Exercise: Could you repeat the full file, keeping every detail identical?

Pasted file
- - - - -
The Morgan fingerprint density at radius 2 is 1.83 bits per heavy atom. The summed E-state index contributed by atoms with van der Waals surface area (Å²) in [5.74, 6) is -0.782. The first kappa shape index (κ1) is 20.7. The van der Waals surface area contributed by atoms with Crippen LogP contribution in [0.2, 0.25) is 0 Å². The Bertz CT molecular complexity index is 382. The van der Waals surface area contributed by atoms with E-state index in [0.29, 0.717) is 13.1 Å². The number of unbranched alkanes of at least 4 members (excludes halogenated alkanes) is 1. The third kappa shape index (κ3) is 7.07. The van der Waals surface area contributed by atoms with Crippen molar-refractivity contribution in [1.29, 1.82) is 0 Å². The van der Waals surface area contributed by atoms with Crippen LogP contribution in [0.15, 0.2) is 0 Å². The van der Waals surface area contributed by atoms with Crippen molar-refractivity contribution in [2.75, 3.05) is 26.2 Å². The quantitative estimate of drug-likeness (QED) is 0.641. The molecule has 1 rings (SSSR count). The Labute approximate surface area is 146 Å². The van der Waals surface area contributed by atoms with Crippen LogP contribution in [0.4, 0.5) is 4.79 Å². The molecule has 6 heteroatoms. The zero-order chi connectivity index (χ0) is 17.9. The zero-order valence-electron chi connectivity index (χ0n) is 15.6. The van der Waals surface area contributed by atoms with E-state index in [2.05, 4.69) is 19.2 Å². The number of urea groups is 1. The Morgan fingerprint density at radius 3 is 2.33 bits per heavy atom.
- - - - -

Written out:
The Morgan fingerprint density at radius 2 is 1.83 bits per heavy atom. The summed E-state index contributed by atoms with van der Waals surface area (Å²) in [5.74, 6) is -0.782. The first kappa shape index (κ1) is 20.7. The van der Waals surface area contributed by atoms with Crippen LogP contribution in [0.2, 0.25) is 0 Å². The Bertz CT molecular complexity index is 382. The van der Waals surface area contributed by atoms with E-state index in [0.29, 0.717) is 13.1 Å². The number of unbranched alkanes of at least 4 members (excludes halogenated alkanes) is 1. The third kappa shape index (κ3) is 7.07. The van der Waals surface area contributed by atoms with Crippen molar-refractivity contribution in [1.29, 1.82) is 0 Å². The van der Waals surface area contributed by atoms with Crippen LogP contribution in [0.15, 0.2) is 0 Å². The van der Waals surface area contributed by atoms with Crippen molar-refractivity contribution in [2.75, 3.05) is 26.2 Å². The quantitative estimate of drug-likeness (QED) is 0.641. The molecule has 1 rings (SSSR count). The Labute approximate surface area is 146 Å². The van der Waals surface area contributed by atoms with Crippen LogP contribution in [0.4, 0.5) is 4.79 Å². The molecule has 6 heteroatoms. The zero-order chi connectivity index (χ0) is 17.9. The zero-order valence-electron chi connectivity index (χ0n) is 15.6. The van der Waals surface area contributed by atoms with E-state index in [2.05, 4.69) is 19.2 Å². The number of urea groups is 1. The Morgan fingerprint density at radius 3 is 2.33 bits per heavy atom.